Conservatism for Seculars

Razib Khan


Politics is a dirty affair. Of course the men and women aspiring to become politicians don’t dress like ditchdiggers. On the contrary, aspiring politicos invariably wrap themselves in the finest formal business attire of our culture. This is plainly to impart to us the seriousness of their intentions but also perhaps to cloak the squalid and debasing aspects of their enterprise. Even those ancient exemplars of the political class, Pericles and Caesar, ended their lives in ignominious squalor, one dead by plague (a likely consequence of the militaristic hubris of Golden-Age Athens) and the other murdered at the hands of men of his own caste.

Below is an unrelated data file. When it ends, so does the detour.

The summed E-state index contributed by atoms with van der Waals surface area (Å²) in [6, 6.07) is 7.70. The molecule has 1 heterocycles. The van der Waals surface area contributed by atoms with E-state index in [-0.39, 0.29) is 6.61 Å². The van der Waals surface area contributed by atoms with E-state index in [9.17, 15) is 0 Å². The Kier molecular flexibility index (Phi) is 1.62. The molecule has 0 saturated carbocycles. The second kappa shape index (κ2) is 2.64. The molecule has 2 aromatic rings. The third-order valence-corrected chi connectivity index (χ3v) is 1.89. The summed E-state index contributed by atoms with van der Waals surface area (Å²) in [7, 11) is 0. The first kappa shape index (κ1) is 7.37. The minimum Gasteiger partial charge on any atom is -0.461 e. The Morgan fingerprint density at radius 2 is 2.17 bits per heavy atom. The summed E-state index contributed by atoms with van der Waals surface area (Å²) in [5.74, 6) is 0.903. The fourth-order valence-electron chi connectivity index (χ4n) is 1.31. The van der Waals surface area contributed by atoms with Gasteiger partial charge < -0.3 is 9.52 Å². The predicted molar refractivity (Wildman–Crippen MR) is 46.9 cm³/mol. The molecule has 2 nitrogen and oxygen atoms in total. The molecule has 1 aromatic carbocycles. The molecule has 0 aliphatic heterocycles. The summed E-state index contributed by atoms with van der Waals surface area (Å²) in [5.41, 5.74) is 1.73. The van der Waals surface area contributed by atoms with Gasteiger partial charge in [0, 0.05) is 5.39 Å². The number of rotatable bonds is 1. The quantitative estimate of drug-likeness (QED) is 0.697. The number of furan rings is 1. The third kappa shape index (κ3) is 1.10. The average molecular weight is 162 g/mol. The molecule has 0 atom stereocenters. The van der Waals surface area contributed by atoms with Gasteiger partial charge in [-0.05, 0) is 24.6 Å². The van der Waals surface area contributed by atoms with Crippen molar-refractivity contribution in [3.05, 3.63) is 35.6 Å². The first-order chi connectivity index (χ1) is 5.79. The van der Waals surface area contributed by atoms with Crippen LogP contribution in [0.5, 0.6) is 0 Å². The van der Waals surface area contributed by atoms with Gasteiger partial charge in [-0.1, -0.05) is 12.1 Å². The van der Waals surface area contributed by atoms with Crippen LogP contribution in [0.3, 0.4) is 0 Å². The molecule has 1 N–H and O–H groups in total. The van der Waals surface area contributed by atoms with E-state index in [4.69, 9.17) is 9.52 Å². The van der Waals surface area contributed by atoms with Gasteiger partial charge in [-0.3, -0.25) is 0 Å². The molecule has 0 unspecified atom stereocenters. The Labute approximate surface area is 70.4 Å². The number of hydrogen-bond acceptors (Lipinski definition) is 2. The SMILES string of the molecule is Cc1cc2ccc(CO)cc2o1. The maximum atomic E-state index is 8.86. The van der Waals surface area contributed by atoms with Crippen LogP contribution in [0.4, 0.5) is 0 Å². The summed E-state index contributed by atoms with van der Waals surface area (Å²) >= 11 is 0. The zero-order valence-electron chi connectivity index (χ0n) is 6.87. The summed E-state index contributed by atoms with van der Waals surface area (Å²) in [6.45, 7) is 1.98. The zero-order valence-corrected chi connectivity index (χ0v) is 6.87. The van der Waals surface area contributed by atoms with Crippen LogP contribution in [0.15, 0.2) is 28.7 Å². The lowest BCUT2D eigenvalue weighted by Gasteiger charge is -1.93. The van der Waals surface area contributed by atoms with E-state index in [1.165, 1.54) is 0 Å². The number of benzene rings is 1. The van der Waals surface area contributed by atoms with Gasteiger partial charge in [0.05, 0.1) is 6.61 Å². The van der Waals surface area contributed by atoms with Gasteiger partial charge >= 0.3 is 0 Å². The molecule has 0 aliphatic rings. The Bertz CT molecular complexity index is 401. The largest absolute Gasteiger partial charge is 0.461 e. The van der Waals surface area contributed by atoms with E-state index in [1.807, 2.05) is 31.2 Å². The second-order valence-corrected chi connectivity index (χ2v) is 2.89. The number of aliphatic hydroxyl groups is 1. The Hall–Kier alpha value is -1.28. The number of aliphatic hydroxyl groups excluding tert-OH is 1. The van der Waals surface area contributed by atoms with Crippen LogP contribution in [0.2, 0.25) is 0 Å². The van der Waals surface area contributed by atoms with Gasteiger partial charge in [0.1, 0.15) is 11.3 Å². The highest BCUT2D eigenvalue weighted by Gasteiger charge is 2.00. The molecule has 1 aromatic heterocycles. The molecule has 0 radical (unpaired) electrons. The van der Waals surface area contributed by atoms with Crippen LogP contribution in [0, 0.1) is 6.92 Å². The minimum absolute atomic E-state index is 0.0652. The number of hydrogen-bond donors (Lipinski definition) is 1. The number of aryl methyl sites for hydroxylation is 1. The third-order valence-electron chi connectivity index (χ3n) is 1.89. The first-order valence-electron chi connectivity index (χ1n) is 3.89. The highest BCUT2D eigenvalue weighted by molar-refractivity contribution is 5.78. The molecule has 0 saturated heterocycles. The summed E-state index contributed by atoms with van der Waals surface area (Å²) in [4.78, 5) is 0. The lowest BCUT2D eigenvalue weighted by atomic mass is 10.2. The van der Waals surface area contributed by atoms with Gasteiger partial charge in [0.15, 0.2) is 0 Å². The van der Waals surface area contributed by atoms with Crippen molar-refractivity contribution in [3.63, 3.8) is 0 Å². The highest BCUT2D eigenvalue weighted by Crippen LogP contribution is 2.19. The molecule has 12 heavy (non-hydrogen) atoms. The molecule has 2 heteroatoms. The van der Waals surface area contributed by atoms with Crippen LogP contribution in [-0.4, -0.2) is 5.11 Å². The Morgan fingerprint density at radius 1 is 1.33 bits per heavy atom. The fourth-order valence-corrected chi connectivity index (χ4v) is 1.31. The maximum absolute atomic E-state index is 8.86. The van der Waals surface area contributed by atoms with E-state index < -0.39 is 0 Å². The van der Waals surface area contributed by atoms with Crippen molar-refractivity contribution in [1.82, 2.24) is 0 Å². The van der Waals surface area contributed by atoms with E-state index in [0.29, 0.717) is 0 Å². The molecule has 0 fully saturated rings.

This juxtaposition of sartorial seriousness and grotesque moral degradation is manifest in our own age. One can see it in the way money buys influence in a democratic republic or in the way candidates lie brazenly, even to their constituents, forever using figurative Etch A Sketches to satisfy special interests. Organized politics is an inevitable human affair, but as such it is not the way of heaven, to say the least. Ultimately power is at stake, and when power is at issue one can’t expect decorous behavior.

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